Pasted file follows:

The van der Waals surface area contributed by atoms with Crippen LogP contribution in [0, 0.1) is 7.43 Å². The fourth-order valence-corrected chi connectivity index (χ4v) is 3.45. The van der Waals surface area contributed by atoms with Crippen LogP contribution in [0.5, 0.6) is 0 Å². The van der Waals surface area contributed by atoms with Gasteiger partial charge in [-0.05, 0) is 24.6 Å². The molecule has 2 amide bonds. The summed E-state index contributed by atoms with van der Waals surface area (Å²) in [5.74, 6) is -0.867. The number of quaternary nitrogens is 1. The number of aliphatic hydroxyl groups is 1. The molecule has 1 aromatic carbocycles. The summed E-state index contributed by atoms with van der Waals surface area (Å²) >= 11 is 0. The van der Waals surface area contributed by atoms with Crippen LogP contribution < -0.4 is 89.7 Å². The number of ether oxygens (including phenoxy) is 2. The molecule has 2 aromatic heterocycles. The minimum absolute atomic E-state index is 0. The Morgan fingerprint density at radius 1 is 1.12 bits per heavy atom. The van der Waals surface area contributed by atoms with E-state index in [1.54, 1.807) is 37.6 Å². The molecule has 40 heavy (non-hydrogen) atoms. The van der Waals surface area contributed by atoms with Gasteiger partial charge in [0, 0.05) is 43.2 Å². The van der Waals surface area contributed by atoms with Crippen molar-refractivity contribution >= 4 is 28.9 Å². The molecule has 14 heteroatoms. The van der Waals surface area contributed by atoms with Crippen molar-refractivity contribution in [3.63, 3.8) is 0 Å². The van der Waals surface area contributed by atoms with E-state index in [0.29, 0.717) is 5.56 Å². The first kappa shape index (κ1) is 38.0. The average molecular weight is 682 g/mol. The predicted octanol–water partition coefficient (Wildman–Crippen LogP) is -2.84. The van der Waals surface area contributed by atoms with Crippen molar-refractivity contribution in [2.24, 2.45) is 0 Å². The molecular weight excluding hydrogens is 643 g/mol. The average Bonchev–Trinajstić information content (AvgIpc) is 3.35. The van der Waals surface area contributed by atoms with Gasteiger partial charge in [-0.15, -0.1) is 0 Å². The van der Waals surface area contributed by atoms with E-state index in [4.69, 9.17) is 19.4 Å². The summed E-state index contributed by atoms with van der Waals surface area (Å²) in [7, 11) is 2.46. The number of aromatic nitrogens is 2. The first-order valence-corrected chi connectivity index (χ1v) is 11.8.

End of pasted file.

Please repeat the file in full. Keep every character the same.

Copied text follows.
The van der Waals surface area contributed by atoms with Crippen LogP contribution in [0, 0.1) is 7.43 Å². The fourth-order valence-corrected chi connectivity index (χ4v) is 3.45. The van der Waals surface area contributed by atoms with Crippen LogP contribution in [0.5, 0.6) is 0 Å². The van der Waals surface area contributed by atoms with Gasteiger partial charge in [-0.05, 0) is 24.6 Å². The molecule has 2 amide bonds. The summed E-state index contributed by atoms with van der Waals surface area (Å²) in [5.74, 6) is -0.867. The number of quaternary nitrogens is 1. The number of aliphatic hydroxyl groups is 1. The molecule has 1 aromatic carbocycles. The summed E-state index contributed by atoms with van der Waals surface area (Å²) >= 11 is 0. The van der Waals surface area contributed by atoms with Crippen LogP contribution < -0.4 is 89.7 Å². The number of ether oxygens (including phenoxy) is 2. The molecule has 2 aromatic heterocycles. The minimum absolute atomic E-state index is 0. The Morgan fingerprint density at radius 1 is 1.12 bits per heavy atom. The van der Waals surface area contributed by atoms with E-state index in [1.54, 1.807) is 37.6 Å². The molecule has 40 heavy (non-hydrogen) atoms. The van der Waals surface area contributed by atoms with Gasteiger partial charge in [0, 0.05) is 43.2 Å². The van der Waals surface area contributed by atoms with Crippen molar-refractivity contribution >= 4 is 28.9 Å². The molecule has 14 heteroatoms. The van der Waals surface area contributed by atoms with Crippen molar-refractivity contribution in [3.63, 3.8) is 0 Å². The van der Waals surface area contributed by atoms with E-state index in [0.29, 0.717) is 5.56 Å². The first kappa shape index (κ1) is 38.0. The average molecular weight is 682 g/mol. The predicted octanol–water partition coefficient (Wildman–Crippen LogP) is -2.84. The van der Waals surface area contributed by atoms with Crippen molar-refractivity contribution in [2.24, 2.45) is 0 Å². The molecular weight excluding hydrogens is 643 g/mol. The average Bonchev–Trinajstić information content (AvgIpc) is 3.35. The van der Waals surface area contributed by atoms with Gasteiger partial charge in [-0.15, -0.1) is 0 Å². The van der Waals surface area contributed by atoms with E-state index in [4.69, 9.17) is 19.4 Å². The summed E-state index contributed by atoms with van der Waals surface area (Å²) in [7, 11) is 2.46. The number of aromatic nitrogens is 2. The first-order valence-corrected chi connectivity index (χ1v) is 11.8.